Charging polluting drivers a fee to drive in your city looks like the same thing and superficially it jibes with the idea of making polluters pay for the clean air they consume. But what “Red Ken” is actually doing is more fine than fee:

Lorries, buses and coaches who don’t meet emissions standards will pay £200, while heavy vans and minibuses, will find themselves on the business end of £100 per day. Cameras will monitor any emission-spewing entrants into the capital.

It’s difficult to imagine that any vehicle that doesn’t meet emissions standards will actually do £100 or £200 a day in damage. This is punitive.  Which is not necessarily a bad thing, but let’s call the move what it is.

A revolutionary idea for congestion pricing


How about letting the municipalities through which toll roads run have the money?

We propose a new way to create political support for congestion pricing on urban freeways: distribute the toll revenue to cities with the tolled freeways. With the revenue as a prize, local elected officials can become the political champions of congestion pricing. For these officials, the political benefits of the toll revenue can be far greater than the political costs of supporting congestion pricing. If congestion tolls were charged on all the freeways in Los Angeles County, for example, and the revenue were returned to the 66 cities traversed by those freeways, we estimate (using a model first developed by Elizabeth Deakin and Greig Harvey) that each city would receive almost $500 per capita per year.

That this idea is in any way controversial speaks to the bizarre way we handle the construction and financing of roads in both the United States and Canada.

Some roads are administered by cities, some by regional governments (where they exist, they often build and maintain arterials), some by states or provinces (major divided highways), and some even by federal governments (continent-spanning routes). Where there are no effective junior governments, way out in the hinterland, it can make sense for higher levels to step in, but it’s absurd that Los Angeles County doesn’t control its own freeways, or that Highway 401 through Toronto and Autoroute 40 through Montreal aren’t controlled by those mature cities’ governments.

This often creates an accountability gap, where city politicians who actually have to answer for traffic problems often can’t do much about them without largesse from higher-up governments that have little practical interest in dumping vast piles of money down to help municipal councils out. And when they do it, cities often treat the cash as found money, spending it fast and freely because they don’t have to account for it themselves.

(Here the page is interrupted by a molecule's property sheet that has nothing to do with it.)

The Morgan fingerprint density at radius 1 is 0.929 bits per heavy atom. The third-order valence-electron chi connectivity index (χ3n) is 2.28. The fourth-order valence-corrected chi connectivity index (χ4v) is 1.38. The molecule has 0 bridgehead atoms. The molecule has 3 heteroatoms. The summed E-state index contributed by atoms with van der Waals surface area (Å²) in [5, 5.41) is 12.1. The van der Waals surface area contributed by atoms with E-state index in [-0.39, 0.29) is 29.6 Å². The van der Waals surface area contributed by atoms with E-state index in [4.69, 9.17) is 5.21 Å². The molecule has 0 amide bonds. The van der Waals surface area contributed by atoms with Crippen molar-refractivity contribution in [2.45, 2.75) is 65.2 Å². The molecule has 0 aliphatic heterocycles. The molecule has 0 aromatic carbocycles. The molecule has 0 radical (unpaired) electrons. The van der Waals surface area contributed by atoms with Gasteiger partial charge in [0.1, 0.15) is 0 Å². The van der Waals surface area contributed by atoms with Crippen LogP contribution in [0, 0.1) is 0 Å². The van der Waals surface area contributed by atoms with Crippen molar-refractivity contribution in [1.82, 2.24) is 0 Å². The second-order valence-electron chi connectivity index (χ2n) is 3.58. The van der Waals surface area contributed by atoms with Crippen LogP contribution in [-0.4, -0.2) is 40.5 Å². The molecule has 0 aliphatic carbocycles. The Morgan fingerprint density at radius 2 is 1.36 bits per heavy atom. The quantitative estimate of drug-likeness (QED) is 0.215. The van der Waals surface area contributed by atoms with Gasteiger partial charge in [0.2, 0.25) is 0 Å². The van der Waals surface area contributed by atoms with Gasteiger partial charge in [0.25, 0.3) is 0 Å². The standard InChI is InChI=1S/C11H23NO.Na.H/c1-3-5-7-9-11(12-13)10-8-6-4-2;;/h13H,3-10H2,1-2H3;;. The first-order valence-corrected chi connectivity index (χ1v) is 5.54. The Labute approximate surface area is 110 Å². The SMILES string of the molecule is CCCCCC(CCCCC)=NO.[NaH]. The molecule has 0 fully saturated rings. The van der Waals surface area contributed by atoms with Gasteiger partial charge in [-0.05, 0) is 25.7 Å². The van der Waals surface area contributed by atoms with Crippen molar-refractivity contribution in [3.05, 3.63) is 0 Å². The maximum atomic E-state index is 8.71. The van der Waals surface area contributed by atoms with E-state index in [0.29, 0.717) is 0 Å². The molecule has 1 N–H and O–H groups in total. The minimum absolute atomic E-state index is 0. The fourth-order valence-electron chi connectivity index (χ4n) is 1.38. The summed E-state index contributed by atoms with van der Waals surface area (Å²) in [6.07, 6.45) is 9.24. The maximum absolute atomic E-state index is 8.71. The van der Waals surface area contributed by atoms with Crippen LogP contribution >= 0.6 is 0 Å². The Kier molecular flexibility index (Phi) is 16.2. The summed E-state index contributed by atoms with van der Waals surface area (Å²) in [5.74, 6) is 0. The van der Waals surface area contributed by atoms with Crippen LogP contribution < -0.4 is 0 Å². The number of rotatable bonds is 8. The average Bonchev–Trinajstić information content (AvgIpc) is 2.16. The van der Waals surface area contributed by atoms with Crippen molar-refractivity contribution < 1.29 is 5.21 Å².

If city councils set road tolls and also got to spend them, it’d be good news for traffic control, good news for transportation planning generally, and good news for keeping governments accountable to voters.

Bloomberg’s congestion charges revived

Duly noted: NYC’s traffic plan first had to crack Albany’s gridlock.

As I read it, this is very, very, very far from a done deal, just a political compromise to meet a deadline to file some paperwork to get some federal funding for the idea, if it actually happens. A key deadlock was between New York Governor Eliot Spitzer, a Democrat, and State Senator Joseph Bruno, a Republican, who, according to the Associated Press, just despise each other:

Although Bruno and Spitzer supported the mayor’s “congestion pricing” concept, negotiations with the skeptical Assembly Democrats never started while Bruno was calling Spitzer a spoiled brat and Spitzer said Bruno chose summer vacation over doing the people’s business. Calls for investigations of each other’s use of state helicopters, Bruno’s claim that Spitzer used state police to spy on him, even Spitzer’s bouncing of a Bruno staffer from a news conference, were part of feuding that became so heated it raised eyebrows beyond New York.

“Now, now boys,” tsked the headline in The Economist of London. “Even by Albany’s standards, their recent feuding has caused new highs, or rather new lows, of dysfunction.”